We will not reverse the findings of the trier of fact if, when viewing the evidence in the light most favorable to the prosecution, a rational trier of fact could have found the elements of the crime beyond a reasonable doubt. Jackson v. Virginia, 443 U.S. 307, 318-19, 61 L. Ed. 2d 560, 573, 99 S. Ct. 2781, 2789 (1979). "A criminal conviction will not be set aside unless the evidence is so improbable or unsatisfactory that it creates a reasonable doubt of the defendant's guilt." People v. Collins, 106 Ill. 2d 237, 261, 478 N.E.2d 267, 277 (1985). It is not the function of the reviewing court to retry the defendant. Collins, 106 Ill. 2d at 261.
Defendant argues that the officers' testimony about the cocaine found in his shoes was "conflicting" and "incredible." Defendant points to the differences in testimony between Officers Dixon and Keeter. He also notes that the officers' testimony conflicted with Shirley Johnson's testimony that defendant never left the bar and that officers searched him in the bathroom at the bar.
Officer Dixon testified that, though she did not recall searching defendant in the bathroom at the bar, it was standard procedure to search people suspected of drug offenses. But both officers testified that they did not discover the cocaine in defendant's shoes until the custodial search at the station.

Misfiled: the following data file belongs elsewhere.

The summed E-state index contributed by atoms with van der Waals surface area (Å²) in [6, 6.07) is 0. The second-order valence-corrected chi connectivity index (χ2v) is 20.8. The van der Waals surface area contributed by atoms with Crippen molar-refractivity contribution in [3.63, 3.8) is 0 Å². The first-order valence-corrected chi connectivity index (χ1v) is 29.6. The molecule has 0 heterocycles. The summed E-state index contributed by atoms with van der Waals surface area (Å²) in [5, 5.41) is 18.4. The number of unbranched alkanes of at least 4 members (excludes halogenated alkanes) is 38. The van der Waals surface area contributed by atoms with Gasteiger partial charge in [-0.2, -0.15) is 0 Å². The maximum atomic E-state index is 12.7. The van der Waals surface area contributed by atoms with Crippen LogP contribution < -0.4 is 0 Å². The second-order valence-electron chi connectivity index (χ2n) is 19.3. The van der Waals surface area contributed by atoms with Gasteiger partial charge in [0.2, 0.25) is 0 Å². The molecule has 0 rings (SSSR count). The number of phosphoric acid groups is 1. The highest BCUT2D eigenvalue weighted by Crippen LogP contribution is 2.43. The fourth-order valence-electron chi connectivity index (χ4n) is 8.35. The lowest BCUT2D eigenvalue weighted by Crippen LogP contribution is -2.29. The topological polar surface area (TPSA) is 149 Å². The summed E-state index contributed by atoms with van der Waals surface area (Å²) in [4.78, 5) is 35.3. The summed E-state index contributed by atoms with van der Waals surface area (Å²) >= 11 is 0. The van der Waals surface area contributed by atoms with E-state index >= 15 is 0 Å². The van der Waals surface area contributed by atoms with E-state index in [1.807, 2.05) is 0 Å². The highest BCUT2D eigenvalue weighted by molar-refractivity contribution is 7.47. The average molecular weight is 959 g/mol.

It is the function of the trier of fact to determine the credibility of witnesses, the weight to be given their testimony and the inferences to be drawn therefrom. People v. Brisbon, 106 Ill. 2d 342, 360, 478 N.E.2d 402, 410 (1985). Minor inconsistencies in testimony do not, by themselves, create a reasonable doubt. Brisbon, 106 Ill. 2d at 360. Here, the trial court found the officers' testimony credible. We find no reason to disturb this finding on appeal.
Defendant next contends that the evidence was insufficient to convict him of possession of the cocaine found in the house, possession of cannabis with intent to deliver and unlawful use of a weapon by a felon. He argues that the State failed to prove that he had constructive possession of the cocaine, cannabis and ammunition.